With summer, consistency and routines fly out the window; and this summer has been unlike any other. But as school starts back up we’ll have to lose those lazy day habits and welcome a new season of school and schedules. A gradual transition is key in our case, and one of the most essential back-to-school needs for my kids is returning to a normal sleep schedule.

To ensure our kids are getting the right amount of sleep each night, we start getting into our new sleep routine a couple of weeks prior to that anticipated first day. Running a multi-directional household with kids going in all directions at all times of the day can be challenging for setting a consistent bedtime routine.

If you’re anything like me, every year around this time, you experience that whole “cowgirl trying to wrangle in her wild stallions” routine. But ultimately, Mom knows best and studies show that kids thrive off good sleep routines to prosper throughout their day.

For school-age kids, research has shown that adding as little as 27 minutes of extra sleep per night makes it easier for them to manage their moods and impulses so they can focus on schoolwork.

boy leaning on table girl working on laptop

How Much Sleep Should Kids Get Every Night?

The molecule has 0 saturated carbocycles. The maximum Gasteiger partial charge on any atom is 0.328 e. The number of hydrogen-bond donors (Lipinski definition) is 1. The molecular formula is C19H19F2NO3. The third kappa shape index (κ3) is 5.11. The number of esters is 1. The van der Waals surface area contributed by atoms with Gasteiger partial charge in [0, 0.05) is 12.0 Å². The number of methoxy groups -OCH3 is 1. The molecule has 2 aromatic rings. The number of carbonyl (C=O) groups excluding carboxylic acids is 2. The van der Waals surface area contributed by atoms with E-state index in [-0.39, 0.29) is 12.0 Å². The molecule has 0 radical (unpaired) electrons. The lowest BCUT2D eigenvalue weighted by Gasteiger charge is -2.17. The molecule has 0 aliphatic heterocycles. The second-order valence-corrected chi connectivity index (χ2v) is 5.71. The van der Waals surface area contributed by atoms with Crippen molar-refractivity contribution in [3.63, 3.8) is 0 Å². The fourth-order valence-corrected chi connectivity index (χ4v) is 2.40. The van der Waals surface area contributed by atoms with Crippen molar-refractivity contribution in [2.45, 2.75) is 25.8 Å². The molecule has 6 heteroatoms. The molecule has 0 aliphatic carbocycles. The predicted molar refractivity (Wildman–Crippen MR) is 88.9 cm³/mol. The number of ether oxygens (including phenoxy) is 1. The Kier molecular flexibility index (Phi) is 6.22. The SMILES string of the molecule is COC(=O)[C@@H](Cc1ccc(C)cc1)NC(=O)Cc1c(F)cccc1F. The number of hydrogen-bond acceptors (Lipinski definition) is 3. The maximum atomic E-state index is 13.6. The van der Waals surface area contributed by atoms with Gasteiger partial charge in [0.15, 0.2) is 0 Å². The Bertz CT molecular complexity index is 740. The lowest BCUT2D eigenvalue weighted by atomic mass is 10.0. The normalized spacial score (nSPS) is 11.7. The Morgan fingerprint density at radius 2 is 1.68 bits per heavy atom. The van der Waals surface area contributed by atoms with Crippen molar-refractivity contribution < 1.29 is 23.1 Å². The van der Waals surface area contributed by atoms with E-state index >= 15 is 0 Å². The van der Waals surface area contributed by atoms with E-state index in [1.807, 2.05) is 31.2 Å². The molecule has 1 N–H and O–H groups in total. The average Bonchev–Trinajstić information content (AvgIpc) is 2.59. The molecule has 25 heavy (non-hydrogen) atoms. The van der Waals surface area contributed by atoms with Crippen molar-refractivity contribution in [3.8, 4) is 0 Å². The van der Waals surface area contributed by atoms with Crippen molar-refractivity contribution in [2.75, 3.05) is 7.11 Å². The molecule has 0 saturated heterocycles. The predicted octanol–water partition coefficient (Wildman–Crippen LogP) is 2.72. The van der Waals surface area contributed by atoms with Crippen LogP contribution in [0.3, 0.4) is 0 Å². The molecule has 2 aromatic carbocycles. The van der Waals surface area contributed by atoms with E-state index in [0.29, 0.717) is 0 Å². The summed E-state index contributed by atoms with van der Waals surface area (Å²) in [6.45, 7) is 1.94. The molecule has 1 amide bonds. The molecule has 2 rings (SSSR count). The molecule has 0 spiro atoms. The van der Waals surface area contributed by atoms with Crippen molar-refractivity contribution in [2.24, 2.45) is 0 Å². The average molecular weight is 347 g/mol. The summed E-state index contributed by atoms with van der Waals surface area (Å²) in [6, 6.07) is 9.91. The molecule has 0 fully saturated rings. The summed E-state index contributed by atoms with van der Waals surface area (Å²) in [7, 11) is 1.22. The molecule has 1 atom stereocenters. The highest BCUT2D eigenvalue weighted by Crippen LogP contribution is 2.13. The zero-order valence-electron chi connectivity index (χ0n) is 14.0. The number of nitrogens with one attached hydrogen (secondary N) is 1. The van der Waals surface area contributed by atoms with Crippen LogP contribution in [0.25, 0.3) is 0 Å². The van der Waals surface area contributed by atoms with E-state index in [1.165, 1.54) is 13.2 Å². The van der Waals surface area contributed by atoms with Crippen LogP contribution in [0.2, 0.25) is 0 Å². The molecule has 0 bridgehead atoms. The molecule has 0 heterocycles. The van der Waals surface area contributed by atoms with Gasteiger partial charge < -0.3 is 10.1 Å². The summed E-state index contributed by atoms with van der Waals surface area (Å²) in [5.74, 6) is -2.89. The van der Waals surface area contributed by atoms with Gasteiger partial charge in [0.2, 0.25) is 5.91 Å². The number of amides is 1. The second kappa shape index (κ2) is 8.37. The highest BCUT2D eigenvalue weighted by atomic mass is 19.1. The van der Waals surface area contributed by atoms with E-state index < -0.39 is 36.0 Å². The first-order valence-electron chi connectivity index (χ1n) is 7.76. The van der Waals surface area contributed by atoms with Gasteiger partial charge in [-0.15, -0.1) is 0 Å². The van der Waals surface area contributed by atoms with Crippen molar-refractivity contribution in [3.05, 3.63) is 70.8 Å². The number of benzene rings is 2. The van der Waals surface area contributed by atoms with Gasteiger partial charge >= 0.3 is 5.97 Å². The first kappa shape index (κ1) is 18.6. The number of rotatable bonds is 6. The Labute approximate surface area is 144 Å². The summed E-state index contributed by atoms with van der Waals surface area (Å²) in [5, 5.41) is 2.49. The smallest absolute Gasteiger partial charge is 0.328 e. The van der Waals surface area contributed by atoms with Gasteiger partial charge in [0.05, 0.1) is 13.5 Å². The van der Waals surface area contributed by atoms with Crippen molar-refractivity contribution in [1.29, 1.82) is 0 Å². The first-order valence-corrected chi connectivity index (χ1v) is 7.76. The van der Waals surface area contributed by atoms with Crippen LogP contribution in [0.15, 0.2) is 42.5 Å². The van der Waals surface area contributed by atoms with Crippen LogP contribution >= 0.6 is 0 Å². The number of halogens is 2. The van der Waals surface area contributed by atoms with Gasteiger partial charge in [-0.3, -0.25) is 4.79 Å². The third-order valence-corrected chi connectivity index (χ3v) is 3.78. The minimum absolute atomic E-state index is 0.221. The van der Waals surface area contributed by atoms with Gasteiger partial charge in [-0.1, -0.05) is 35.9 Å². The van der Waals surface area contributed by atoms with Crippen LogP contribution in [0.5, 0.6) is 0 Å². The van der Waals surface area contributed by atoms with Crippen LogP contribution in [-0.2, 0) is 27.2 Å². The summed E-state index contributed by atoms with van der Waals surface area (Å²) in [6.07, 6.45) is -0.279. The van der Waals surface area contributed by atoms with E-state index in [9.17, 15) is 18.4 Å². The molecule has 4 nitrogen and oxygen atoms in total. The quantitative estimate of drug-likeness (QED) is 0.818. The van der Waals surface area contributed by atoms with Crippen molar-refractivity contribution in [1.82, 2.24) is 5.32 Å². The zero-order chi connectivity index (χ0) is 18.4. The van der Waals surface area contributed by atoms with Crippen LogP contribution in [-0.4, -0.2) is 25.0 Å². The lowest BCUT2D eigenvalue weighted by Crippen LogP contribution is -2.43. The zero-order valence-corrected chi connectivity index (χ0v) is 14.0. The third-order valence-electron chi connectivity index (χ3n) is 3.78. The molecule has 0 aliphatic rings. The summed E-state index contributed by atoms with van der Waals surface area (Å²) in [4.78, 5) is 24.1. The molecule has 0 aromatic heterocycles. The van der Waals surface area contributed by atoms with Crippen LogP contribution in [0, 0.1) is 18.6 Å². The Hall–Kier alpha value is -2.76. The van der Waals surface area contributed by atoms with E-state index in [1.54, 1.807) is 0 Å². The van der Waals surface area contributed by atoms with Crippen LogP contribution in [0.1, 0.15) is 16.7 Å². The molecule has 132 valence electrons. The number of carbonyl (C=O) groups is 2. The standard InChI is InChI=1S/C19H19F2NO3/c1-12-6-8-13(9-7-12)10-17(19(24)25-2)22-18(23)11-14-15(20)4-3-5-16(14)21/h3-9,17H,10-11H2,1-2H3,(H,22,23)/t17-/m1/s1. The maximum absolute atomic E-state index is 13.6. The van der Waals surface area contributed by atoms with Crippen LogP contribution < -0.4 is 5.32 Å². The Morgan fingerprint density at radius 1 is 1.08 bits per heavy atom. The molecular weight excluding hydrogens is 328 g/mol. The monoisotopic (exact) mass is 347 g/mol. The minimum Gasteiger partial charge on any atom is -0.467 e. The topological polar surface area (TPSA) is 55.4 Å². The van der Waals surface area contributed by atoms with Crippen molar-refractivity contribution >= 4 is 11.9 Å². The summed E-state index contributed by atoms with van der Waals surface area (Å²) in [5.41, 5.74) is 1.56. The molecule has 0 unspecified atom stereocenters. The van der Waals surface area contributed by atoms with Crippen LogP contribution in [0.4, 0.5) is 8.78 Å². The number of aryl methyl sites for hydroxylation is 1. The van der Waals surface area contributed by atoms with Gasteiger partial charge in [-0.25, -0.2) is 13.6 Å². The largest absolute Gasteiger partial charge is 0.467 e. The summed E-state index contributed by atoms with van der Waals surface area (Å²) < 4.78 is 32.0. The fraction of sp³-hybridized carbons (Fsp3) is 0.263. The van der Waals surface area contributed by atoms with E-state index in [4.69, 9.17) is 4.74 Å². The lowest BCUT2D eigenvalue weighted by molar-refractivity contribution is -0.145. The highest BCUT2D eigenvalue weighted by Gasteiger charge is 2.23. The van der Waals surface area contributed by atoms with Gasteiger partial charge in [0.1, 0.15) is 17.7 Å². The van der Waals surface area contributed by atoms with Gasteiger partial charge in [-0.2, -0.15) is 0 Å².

Having four kids, this is a question I often ask myself. Whether we’re working on getting the kids back on a regular sleep schedule for school or not, I want them to be well-rested and healthy. Recently, the American Academy of Sleep Medicine, backed by the American Academy of Pediatrics, changed its recommendations for how much sleep children should get.

  • Infants 4 months to 12 months should sleep 12 to 16 hours per 24 hours (including naps)
  • Children 1 to 2 years of age should sleep 11 to 14 hours per 24 hours (including naps)
  • Kids 3 to 5 years of age should sleep 10 to 13 hours per 24 hours (including naps)
  • Children 6 to 12 years of age should sleep 9 to 12 hours per 24 hours
  • Teenagers 13 to 18 years of age should sleep 8 to 10 hours per 24 hours

sleeping kidkids bedroom

Why Does Consistent and Regular Sleep Matter?

A study published in Pediatrics found that children with non-regular bedtimes had more behavioral difficulties. That alone is worth the extra effort in ensuring they get the proper amount of sleep! Consistent sleep routines lead to positive outcomes such as improved attention, improved behavior and improved emotional regulation.

One question without a clear answer, according to Dr. Wendy Sue Swanson of Seattle Mama Doc: Does poor sleep lead to worse behavior, or do children with behavior challenges have a difficult time sleeping? Both can be true for some children. The bottom line, insufficient sleep in children can also lead to an increased risk for challenges with weight, hypertension, diabetes, and decreased performance at school.

It’s pretty clear in our house that insufficient sleep makes it harder to enjoy our days, so this mom is all about sleep routines for better daytime productivity and harmony in our house.

Check out all my parenting ideas on the City Girl Gone Mom Pinterest board!

boy using his tabletboy and mom in pjs

What About Screen Time?